A fresco of a Mongolian funeral ceremony in Arjai Grotto in North China's Inner Mongolia Autonomous Region shows Genghis Khan (1167-1227), according to experts.
The richly-decorated fresco in the 28th cave of Arjai Grotto is 50cm long and 35cm wide. It depicts a lavish Mongolian funeral of a man held above a grave in the beaks of four white cranes, said Pan Zhaodong, a researcher from the Social Science Academy of the Inner Mongolia Autonomous Region.
A well-dressed onlooker near the ornate coffin might be the prince who accompanied Genghis Khan to annihilate the Western Xia regime 780 years ago while another two are monks, Zhang said.
A monk on his knees appears to be praying to release the dead man's soul from purgatory, Zhao said. The woman crying in the palace in the left of the picture is his wife, Zhao said. But not everyone agrees with this view.
Although the fresco accurately represents noble Mongolian funeral rites, the body may not be Genghis Khan, said Batujirghal, director of the Otog cultural relics protection center. The picture was nevertheless a very valuable icon that shows Mongolian attitudes towards death, dress and ritual, he said. Mongolian tents and palaces are also shown in the painting, he added.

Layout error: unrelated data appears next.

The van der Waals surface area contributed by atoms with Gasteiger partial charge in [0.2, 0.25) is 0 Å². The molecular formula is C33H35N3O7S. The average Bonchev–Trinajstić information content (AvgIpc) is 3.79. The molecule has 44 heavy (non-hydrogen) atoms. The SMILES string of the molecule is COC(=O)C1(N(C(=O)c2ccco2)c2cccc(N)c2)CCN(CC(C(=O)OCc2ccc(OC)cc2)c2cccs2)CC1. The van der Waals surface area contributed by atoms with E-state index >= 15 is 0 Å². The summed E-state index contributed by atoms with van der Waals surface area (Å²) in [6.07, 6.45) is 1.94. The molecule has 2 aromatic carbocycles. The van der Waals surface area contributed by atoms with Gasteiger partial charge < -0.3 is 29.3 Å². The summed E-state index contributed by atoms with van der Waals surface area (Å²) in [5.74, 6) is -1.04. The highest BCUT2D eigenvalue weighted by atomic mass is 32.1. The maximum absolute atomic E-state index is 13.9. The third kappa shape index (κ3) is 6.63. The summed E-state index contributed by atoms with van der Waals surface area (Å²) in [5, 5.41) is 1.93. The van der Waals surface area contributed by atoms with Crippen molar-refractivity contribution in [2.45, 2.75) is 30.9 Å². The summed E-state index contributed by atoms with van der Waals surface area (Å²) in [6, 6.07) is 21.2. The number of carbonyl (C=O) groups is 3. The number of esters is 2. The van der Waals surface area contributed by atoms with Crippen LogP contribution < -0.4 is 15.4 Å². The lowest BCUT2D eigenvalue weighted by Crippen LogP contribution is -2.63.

The four white cranes carrying the body to heaven express the Mongolian aspiration towards spiritual release, Batujirghal said.
Genghis Khan, whose grandson Kublai Khan founded the Yuan Dynasty (1271-1368), unified Mongol tribes and conquered most of Eurasia. He was given the title "Genghis Khan" which means "universal ruler".
(Xinhua News Agency December 27, 2006)